25th January 2022
Speaker: Nicolas Tellier – Chief Geophysicist, Sercel
Topic: MEMS sensors for true amplitude, phase, verticality and vector fidelity sensing
The latest, third generation of MEMS sensors specified for seismic have overcome the limitations of the previous generations: their noise floor, cost and power consumption are now in line with an excellent ADC connected to a high-sensitivity, low-frequency geophone. MEMS technology exhibits in addition the lowest distortion in the industry, absence of spurious frequency and insensitivity to electro-magnetic contamination.
MEMS record true amplitude and phase from DC to 400 Hz, owing to the ultra-low tolerances associated with their manufacturing, stability over temperature variations and ageing. It makes a difference with other sensing technologies, e.g. geophones that exhibit a significant jitter at low frequencies, up to 4 dB in amplitude and 15° in phase when their specifications are factually observed. The capability of MEMS to sense static acceleration signal such as the gravity brings additional benefits when used in 3C configuration, tilt detection and factory calibration making it possible to record true vertically and horizontally polarized seismic data.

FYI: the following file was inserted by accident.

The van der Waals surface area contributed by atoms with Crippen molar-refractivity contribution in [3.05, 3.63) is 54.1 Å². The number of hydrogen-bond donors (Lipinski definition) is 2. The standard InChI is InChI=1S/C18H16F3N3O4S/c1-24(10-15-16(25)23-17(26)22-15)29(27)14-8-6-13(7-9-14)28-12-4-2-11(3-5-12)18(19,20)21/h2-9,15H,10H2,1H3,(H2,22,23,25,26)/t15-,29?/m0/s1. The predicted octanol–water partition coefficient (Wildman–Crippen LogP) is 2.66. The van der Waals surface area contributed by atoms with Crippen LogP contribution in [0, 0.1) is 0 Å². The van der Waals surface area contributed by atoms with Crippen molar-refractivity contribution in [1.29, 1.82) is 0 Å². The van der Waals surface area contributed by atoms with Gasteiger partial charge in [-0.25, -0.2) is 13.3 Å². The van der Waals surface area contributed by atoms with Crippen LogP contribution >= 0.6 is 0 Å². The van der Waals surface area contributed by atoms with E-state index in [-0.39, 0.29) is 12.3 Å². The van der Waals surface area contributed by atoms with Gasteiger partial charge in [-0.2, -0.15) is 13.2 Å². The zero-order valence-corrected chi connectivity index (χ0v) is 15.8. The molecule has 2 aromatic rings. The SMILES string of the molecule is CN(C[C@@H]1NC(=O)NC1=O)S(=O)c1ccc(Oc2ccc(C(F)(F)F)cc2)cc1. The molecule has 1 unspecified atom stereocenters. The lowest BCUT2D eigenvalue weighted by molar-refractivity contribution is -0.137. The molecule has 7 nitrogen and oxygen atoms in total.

In a shallow water, long offset context, reoriented vertical (Z) data is expected free of direct and guided wave. This is the case for the 3C MEMS CRG (top) LMO’d to account for water velocity, but not for its 3C geophone counterpart (bottom) that is in addition contaminated by high-frequency spurious noise.
Owing to these numerous advantages that will be supported by field data, the third generation of MEMS sensors thus appear as excellent candidate for single sensor and OBN applications, and for all applications requiring high-fidelity datasets.